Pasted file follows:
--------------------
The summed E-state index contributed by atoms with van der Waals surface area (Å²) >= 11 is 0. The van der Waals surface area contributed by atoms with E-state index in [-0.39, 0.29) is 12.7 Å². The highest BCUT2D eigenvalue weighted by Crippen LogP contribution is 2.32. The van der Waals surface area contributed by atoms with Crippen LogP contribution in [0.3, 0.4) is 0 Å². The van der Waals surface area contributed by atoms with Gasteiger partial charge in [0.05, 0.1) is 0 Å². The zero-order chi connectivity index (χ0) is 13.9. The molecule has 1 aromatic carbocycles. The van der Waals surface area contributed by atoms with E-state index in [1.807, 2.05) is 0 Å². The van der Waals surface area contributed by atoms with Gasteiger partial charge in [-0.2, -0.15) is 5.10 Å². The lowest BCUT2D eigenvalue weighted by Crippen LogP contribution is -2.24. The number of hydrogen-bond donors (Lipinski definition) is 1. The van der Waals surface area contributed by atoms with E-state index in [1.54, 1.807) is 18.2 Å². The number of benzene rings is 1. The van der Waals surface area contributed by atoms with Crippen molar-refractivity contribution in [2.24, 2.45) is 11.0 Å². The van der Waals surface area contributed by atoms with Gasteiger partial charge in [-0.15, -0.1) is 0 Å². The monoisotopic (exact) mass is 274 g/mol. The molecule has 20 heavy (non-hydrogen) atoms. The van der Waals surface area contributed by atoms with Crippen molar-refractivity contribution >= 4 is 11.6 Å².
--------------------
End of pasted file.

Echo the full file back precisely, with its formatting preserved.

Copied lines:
The summed E-state index contributed by atoms with van der Waals surface area (Å²) >= 11 is 0. The van der Waals surface area contributed by atoms with E-state index in [-0.39, 0.29) is 12.7 Å². The highest BCUT2D eigenvalue weighted by Crippen LogP contribution is 2.32. The van der Waals surface area contributed by atoms with Crippen LogP contribution in [0.3, 0.4) is 0 Å². The van der Waals surface area contributed by atoms with Gasteiger partial charge in [0.05, 0.1) is 0 Å². The zero-order chi connectivity index (χ0) is 13.9. The molecule has 1 aromatic carbocycles. The van der Waals surface area contributed by atoms with E-state index in [1.807, 2.05) is 0 Å². The van der Waals surface area contributed by atoms with Gasteiger partial charge in [-0.2, -0.15) is 5.10 Å². The lowest BCUT2D eigenvalue weighted by Crippen LogP contribution is -2.24. The number of hydrogen-bond donors (Lipinski definition) is 1. The van der Waals surface area contributed by atoms with E-state index in [1.54, 1.807) is 18.2 Å². The number of benzene rings is 1. The van der Waals surface area contributed by atoms with Crippen molar-refractivity contribution in [2.24, 2.45) is 11.0 Å². The van der Waals surface area contributed by atoms with Gasteiger partial charge in [-0.15, -0.1) is 0 Å². The monoisotopic (exact) mass is 274 g/mol. The molecule has 20 heavy (non-hydrogen) atoms. The van der Waals surface area contributed by atoms with Crippen molar-refractivity contribution >= 4 is 11.6 Å².